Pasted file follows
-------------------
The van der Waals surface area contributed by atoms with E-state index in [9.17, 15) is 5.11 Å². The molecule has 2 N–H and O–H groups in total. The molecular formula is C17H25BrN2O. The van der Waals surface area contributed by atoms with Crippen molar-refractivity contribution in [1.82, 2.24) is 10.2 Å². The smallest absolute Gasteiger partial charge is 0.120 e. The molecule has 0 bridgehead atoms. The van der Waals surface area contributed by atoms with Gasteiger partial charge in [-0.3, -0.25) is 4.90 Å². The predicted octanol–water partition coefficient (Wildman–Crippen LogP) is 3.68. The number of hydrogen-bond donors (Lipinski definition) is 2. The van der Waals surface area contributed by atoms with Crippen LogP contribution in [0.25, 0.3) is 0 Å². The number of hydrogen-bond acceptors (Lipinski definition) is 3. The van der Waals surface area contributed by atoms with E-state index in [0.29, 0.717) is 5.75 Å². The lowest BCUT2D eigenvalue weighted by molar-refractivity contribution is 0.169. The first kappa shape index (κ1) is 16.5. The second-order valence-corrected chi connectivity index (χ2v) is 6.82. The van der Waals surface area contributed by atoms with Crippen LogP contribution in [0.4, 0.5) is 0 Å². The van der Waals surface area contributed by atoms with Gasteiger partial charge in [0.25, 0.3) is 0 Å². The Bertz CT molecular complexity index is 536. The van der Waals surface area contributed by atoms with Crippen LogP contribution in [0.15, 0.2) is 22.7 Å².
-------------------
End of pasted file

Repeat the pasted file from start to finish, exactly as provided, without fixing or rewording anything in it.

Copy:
The van der Waals surface area contributed by atoms with E-state index in [9.17, 15) is 5.11 Å². The molecule has 2 N–H and O–H groups in total. The molecular formula is C17H25BrN2O. The van der Waals surface area contributed by atoms with Crippen molar-refractivity contribution in [1.82, 2.24) is 10.2 Å². The smallest absolute Gasteiger partial charge is 0.120 e. The molecule has 0 bridgehead atoms. The van der Waals surface area contributed by atoms with Gasteiger partial charge in [-0.3, -0.25) is 4.90 Å². The predicted octanol–water partition coefficient (Wildman–Crippen LogP) is 3.68. The number of hydrogen-bond donors (Lipinski definition) is 2. The van der Waals surface area contributed by atoms with Crippen LogP contribution in [0.25, 0.3) is 0 Å². The number of hydrogen-bond acceptors (Lipinski definition) is 3. The van der Waals surface area contributed by atoms with E-state index in [0.29, 0.717) is 5.75 Å². The lowest BCUT2D eigenvalue weighted by molar-refractivity contribution is 0.169. The first kappa shape index (κ1) is 16.5. The second-order valence-corrected chi connectivity index (χ2v) is 6.82. The van der Waals surface area contributed by atoms with Crippen LogP contribution in [0.4, 0.5) is 0 Å². The van der Waals surface area contributed by atoms with Gasteiger partial charge in [0.25, 0.3) is 0 Å². The Bertz CT molecular complexity index is 536. The van der Waals surface area contributed by atoms with Crippen LogP contribution in [0.15, 0.2) is 22.7 Å².